May libc++ support symbol versioning?

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May libc++ support symbol versioning?

suyash singh via cfe-dev
Hi,

I got message from FreeBSD about whether
they can upgrade to V2 ABI.  To summarize
the discussion:

  FreeBSD is not willing to land an ABI
  break unless it is for the purpose of
  introducing symbol version because
  breaking libc++ ABI means breaking
  ABI in three actively supported
  FreeBSD versions.  There is no such
  thing called "break in the next release."

May libc++ support symbol versioning
in V2 or a specific variant of ABI?

--
Zhihao Yuan, ID lichray
The best way to predict the future is to invent it.
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Re: May libc++ support symbol versioning?

suyash singh via cfe-dev
On Tue, Feb 25, 2020 at 06:30:21AM +0000, Zhihao Yuan via cfe-dev wrote:

> Hi,
>
> I got message from FreeBSD about whether
> they can upgrade to V2 ABI.  To summarize
> the discussion:
>
>   FreeBSD is not willing to land an ABI
>   break unless it is for the purpose of
>   introducing symbol version because
>   breaking libc++ ABI means breaking
>   ABI in three actively supported
>   FreeBSD versions.  There is no such
>   thing called "break in the next release."
>
> May libc++ support symbol versioning
> in V2 or a specific variant of ABI?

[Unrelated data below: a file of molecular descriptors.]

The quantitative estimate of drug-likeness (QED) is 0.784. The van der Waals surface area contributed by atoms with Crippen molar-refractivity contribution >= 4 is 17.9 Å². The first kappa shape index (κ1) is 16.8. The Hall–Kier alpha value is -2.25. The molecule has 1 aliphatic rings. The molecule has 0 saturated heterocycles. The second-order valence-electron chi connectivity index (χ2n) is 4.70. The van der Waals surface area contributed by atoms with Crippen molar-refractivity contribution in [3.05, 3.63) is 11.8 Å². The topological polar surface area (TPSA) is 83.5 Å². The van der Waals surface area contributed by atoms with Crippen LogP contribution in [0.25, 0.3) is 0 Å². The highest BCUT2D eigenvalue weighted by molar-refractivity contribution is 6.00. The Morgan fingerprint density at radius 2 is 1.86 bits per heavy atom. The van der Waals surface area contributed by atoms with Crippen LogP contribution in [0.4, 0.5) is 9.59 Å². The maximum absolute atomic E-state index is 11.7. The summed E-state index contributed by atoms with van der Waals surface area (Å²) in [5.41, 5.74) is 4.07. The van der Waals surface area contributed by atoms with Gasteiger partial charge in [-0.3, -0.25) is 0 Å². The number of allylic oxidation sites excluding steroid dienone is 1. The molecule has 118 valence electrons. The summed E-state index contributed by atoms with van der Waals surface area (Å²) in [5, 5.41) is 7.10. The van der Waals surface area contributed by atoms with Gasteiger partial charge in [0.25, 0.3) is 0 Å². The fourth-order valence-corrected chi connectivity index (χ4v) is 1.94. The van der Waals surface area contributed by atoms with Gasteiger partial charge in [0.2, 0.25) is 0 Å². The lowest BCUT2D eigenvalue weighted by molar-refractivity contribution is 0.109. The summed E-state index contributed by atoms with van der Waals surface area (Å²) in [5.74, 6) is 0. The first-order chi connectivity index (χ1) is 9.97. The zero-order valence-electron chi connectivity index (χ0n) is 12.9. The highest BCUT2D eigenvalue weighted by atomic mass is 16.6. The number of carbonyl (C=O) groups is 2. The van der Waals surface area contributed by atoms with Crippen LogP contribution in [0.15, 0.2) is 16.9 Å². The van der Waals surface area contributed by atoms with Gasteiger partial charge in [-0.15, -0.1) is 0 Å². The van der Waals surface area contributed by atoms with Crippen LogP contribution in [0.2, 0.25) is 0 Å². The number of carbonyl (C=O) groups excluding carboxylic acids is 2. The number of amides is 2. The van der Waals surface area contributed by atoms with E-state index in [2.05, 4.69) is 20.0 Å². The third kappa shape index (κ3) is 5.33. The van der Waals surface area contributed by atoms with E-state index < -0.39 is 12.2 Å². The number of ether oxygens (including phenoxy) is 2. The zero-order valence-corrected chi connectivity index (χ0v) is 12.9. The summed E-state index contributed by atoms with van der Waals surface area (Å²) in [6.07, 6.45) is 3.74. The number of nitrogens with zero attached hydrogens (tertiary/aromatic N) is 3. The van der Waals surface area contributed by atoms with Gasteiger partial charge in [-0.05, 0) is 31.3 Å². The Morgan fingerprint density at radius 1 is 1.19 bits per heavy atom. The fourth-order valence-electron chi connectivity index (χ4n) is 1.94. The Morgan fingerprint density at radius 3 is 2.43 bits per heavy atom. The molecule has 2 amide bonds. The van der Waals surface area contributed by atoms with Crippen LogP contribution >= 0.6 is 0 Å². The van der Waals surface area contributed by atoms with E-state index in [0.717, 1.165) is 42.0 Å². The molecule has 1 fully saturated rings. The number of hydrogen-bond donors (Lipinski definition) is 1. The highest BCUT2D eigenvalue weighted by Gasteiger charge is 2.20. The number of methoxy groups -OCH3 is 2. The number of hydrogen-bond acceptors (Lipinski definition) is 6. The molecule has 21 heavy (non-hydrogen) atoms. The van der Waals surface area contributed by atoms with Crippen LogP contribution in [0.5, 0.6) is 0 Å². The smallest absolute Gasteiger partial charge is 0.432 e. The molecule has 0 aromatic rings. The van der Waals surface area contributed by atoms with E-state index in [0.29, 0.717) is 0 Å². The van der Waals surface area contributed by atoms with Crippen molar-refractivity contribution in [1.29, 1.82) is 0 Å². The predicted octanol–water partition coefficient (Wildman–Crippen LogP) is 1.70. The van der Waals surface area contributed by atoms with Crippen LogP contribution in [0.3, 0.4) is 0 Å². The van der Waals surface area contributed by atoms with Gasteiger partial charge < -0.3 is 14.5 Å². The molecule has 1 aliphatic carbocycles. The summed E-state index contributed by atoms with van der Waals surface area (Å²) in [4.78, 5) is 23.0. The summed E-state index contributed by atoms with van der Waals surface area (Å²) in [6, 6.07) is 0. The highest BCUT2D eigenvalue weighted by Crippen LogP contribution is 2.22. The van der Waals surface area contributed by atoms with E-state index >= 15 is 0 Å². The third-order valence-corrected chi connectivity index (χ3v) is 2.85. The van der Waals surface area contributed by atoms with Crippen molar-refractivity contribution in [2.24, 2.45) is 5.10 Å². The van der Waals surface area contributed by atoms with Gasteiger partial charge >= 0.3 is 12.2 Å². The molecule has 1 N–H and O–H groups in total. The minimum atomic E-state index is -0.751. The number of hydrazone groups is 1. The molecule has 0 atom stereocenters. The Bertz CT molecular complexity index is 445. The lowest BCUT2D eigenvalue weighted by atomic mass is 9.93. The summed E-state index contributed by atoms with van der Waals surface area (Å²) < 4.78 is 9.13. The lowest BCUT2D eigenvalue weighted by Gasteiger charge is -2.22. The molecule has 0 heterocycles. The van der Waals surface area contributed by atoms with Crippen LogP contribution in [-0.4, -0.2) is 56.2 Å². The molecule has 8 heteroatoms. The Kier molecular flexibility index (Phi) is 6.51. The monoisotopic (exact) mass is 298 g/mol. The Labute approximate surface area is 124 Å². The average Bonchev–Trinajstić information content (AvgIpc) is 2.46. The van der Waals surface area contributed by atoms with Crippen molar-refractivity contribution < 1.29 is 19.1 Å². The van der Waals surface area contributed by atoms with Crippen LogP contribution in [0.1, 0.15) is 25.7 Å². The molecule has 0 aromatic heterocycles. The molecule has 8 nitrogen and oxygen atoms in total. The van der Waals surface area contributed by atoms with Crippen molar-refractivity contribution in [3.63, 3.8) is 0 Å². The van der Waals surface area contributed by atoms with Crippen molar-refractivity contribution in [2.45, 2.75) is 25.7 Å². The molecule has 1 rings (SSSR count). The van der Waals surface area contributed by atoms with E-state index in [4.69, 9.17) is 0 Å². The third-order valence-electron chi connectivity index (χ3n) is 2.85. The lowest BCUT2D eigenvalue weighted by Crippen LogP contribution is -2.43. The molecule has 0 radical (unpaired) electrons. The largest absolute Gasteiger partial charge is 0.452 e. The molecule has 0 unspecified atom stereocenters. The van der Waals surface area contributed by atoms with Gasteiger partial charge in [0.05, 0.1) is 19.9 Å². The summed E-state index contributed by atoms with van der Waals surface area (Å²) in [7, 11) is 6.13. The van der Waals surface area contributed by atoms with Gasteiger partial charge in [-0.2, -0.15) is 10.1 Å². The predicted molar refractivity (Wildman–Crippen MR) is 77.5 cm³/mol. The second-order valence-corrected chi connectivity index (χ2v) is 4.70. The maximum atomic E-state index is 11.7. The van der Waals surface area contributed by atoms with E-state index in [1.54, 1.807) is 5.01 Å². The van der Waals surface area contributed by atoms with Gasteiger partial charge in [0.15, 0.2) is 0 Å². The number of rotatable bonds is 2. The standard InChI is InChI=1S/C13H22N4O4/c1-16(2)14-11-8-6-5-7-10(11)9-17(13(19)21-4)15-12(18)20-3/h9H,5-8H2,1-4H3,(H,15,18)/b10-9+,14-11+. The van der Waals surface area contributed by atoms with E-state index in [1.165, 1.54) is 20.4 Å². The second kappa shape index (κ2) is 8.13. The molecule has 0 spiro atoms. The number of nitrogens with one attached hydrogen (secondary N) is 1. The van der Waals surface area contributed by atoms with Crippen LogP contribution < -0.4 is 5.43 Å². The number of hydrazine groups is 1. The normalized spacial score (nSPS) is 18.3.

As I wrote in that thread, symbol versioning doesn't fix any of the
problems ABI stability in libc++ has.

Joerg
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Re: May libc++ support symbol versioning?

suyash singh via cfe-dev
In reply to this post by suyash singh via cfe-dev
Hi,

I would be interested to know who is making that statement on behalf of
the FreeBSD project.  We made a conscious decision *not* to use symbol
versioning for the FreeBSD build of libc++ when we imported it.

Symbol versioning allows you to provide versions for exported symbols.
This is a good solution for maintaining backwards compatibility in C
libraries, where the only things exported from a library are functions
(or, occasionally, globals) and it is often possible to provide
backwards-compatibility versions of functions.  For example, FreeBSD
libc provides some compat versions of stat for callers that will provide
a smaller statbuf structure than the newer version of the API expects to
fill.

In contrast, C++ libraries export complex types and expect to inline a
large number of the operations on them.  The boundary of a C++ library
is much more fuzzy.  Types declared in libc++ headers become part of the
name mangling for any functions that take them as arguments.  Symbol
versioning does not help with that at all.

Libc++ does provide a mechanism for incrementally changing the ABI.  All